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- GraalVM for JDK 21
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- GraalVM 22.3
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- GraalVM 21.3
Frequently Asked Questions
Does module/package XYZ work on GraalVM’s Python runtime? #
It depends, but is currently unlikely. The first goal with GraalVM’s Python runtime was to show that NumPy and related packages can run using the managed GraalVM LLVM runtime. The GraalVM team continues to improve the number of passing CPython unittests, and to track the compatibility with popular PyPI packages.
Can the GraalVM Python runtime replace my Jython use case? #
It can, but there are some caveats, like Python code subclassing Java classes or use through the
javax.script.ScriptEngine not being supported.
See the Jython Migration guide for details.
Do I need to compile and run native modules as LLVM bitcode to use on GraalVM’s Python runtime? #
On GraalVM, Python C extension modules run using the GraalVM LLVM runtime.
To use such modules, you cannot use binary distributions, but instead you must install them from source using the GraalVM Python runtime, which will transparently produce LLVM bitcode during the build process.
However, many of the core features of Python (including, e.g., large parts of the
os API) are implemented in pure Java and many standard library modules and packages work without running any LLVM bitcode.
So even though the Python runtime depends on the GraalVM LLVM runtime, for many use cases you can disallow native modules entirely.
Can I use the GraalVM sandboxing features with Python? #
Yes, you can. As an embedder, you can selectively disable features. For example, you can disable native code execution or filesystem access. Also, GraalVM’s managed execution mode for LLVM fully works for running extensions such as NumPy in a safer manner.
Do all the GraalVM polyglot features work with Python? #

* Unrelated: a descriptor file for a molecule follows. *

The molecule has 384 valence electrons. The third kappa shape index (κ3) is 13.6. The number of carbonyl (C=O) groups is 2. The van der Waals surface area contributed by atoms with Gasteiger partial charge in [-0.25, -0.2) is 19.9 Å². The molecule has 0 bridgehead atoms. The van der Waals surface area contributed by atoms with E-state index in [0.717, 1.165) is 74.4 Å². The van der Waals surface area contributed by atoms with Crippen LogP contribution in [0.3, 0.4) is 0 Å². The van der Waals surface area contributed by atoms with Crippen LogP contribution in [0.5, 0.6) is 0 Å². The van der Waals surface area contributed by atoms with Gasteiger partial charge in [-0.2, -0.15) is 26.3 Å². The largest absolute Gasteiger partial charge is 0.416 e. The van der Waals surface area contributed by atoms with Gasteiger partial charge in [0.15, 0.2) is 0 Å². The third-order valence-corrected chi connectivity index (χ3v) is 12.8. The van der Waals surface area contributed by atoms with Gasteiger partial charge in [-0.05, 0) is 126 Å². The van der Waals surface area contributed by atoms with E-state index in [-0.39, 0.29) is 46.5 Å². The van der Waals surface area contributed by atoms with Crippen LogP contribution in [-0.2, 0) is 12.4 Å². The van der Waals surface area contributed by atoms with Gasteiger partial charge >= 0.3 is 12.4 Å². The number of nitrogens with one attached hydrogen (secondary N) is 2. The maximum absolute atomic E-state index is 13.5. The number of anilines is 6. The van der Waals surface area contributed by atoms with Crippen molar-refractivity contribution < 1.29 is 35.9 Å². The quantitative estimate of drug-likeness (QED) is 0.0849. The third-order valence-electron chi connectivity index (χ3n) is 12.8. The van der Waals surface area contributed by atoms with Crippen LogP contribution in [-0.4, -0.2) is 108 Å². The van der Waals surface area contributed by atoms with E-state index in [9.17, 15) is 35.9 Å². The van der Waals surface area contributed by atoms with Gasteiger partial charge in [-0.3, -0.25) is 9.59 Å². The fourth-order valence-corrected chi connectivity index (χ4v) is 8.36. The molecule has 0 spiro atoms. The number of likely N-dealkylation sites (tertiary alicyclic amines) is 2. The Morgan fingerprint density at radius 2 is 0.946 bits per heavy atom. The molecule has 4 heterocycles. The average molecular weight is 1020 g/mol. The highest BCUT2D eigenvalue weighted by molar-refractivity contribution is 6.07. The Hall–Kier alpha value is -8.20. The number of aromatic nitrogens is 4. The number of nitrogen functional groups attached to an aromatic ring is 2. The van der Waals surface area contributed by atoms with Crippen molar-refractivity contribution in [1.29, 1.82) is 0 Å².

The team is continuously working to ensure all polyglot features of GraalVM work as a Python user would expect. There are still many cases where expectations are unclear or where multiple behaviors are imaginable. The team is actively looking at use cases and continuously evolving the GraalVM Python runtime to provide the most convenient and least surprising behaviour.
What performance can I expect from GraalVM’s Python runtime? #
For the pure Python code, performance after warm-up can be expected to be around 5-6 times faster than CPython 3.8 (or 6-7x faster than Jython). For native extensions running as LLVM bitcode, CPython is currently slower – you can expect to see between 0.1x and 0.5x performance.
I heard languages with JIT compilers have slow startup. Is that true for GraalVM’s Python runtime? #
When you use Native Image with Python, or the
graalpython launcher of GraalVM, startup is competitive with CPython.
In any case, both with Native Image or when running on the JVM, you first need to warm up to reach peak performance. This is a complicated story in itself, but, in general, it can take a while (a minute or two) after you have reached and are running your core workload.
Can I share warmed-up code between multiple Python contexts? #
Yes, this works, and you will find that starting up multiple contexts in the same engine, and running the same or similar code in them will get increasingly faster, because the compiled code is shared across contexts. However, the peak performance in this setup is currently lower than in the single context case.